I will describe a real situation. I am now connecting to Amazon Europe site, through my Fastweb ISP. Both entities have to comply with GDPR, and as far as I know, they do.
When I say “Connecting to Amazon Europe site” I am actually calling three different entities: let us call them Amazon Infrastructure, Amazon Application, and Amazon Accounting.
Amazon Infrastructure is responsible for the maintenance of the Web server, and they log my full IP address, my User-Agent, obviously the URI and other information.
They are subject to the GDPR, so that information has to be kept safe, must be the minimum necessary to ensure proper operation, has to be purged after the data retention window expires. If it contained personally identifiable data, which it doesn’t, I would have to be informed and would have the right to request rectification or cancellation.
They are responsible for the session layer that ensures that I can communicate correctly and flawlessly with…
Amazon Application, which is the e-Shop front-end, and needn’t know my IP and therefore doesn’t. They have a Session ID (which they log) and, after authentication, a User ID. They should have nothing else because they don’t need it, and an appropriate API allows Amazon Application to show me my personal information, which it will never log, from…
Amazon Accounting, who knows my name, purchase history, bank information and so on. They don’t have my IP address or Session ID because they don’t need it. Also, for obvious reasons, I expect Amazon Accounting to exist within the digital equivalent of a fortified citadel. Here are my personal identifiable data (the IP is just personal), and I have the right of requesting update or deletion, subject to other provisions of the law – for example, I can request they forget everything about me, but payment data have to be kept for – if I remember correctly – up to ten years. They shouldn’t be able to access that information after my request, except in anonymous form.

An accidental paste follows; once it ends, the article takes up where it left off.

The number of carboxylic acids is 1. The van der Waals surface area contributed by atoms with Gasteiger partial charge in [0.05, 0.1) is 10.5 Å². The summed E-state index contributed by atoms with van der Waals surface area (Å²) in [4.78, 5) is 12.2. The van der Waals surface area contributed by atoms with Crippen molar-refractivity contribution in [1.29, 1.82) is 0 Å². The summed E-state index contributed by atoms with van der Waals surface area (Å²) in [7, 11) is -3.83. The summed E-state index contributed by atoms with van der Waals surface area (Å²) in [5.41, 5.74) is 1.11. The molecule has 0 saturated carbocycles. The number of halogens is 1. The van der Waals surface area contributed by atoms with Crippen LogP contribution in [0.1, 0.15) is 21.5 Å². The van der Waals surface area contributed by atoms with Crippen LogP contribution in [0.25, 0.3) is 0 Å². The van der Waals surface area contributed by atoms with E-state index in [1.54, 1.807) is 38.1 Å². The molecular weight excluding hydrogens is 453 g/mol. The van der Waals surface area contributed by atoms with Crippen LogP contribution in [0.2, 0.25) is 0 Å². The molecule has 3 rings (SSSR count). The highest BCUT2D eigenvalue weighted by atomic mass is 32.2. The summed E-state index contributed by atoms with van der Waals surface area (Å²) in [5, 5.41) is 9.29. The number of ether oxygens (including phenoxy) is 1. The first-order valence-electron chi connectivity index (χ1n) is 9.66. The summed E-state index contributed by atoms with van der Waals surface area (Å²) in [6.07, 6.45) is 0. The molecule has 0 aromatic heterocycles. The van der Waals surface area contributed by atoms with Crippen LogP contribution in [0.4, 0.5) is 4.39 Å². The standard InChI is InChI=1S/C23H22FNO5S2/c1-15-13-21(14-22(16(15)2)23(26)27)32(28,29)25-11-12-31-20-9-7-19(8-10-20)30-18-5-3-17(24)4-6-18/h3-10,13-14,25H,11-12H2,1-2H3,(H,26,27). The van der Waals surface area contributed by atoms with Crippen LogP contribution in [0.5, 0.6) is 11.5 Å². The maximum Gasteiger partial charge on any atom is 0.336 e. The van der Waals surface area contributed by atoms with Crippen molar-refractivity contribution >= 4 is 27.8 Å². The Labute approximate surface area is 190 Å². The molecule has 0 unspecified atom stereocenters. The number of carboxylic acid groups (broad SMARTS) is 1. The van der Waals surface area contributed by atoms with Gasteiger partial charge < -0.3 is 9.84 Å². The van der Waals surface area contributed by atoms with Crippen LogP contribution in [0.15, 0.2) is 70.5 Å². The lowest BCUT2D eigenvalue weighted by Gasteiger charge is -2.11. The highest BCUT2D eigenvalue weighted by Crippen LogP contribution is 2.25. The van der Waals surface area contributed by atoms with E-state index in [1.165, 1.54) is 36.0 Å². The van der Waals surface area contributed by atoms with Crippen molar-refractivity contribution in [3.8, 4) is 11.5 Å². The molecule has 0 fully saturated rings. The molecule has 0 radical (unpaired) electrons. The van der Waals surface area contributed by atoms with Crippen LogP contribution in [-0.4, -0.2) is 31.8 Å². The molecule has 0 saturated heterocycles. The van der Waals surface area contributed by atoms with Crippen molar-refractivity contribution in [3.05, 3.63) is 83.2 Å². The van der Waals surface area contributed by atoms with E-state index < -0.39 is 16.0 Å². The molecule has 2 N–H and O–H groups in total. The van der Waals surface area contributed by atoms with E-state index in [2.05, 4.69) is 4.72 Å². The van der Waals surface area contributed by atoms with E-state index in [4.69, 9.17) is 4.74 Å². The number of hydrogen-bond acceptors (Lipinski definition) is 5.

Now, something bad happens – an order gets contested, and I swear I did not place the order. Things go downhill to the point that the police gets involved. The issue is between me and Amazon Accounting.
This is where Fastweb can be contacted, but Fastweb’s data will not be shared with Amazon. The police will collect data independently from the three Amazon entities plus Fastweb and run their own matching, which will allow them to pinpoint where the fiber optic cable is installed from which packets from a certain IP address came around on a certain day at a certain hour. They can also access any data that I asked to be forgotten, and Amazon accordingly sealed (so, “forgotten” does not mean “destroyed”).
If necessary, my device will be impounded and analyzed to determine whether it was the one that was used for the crime.
It is entirely possible and even likely that the plaintiff might win the suit and collect damages and still not know lots of the information that was assembled during forensic operations.
So, they will never “trace” anyone, because they can’t. But that someone will, nonetheless, be traced. Neither Amazon logs or Fastweb logs are enough for the full trace (Fastweb doesn’t know that I visited Amazon web site, nor can they legally sniff the traffic or log outgoing IPs except in very specific, limited scenarios; Amazon can’t know where the other end of a connection is), but together they are; under EU law, only police officers with a valid warrant can perform the match.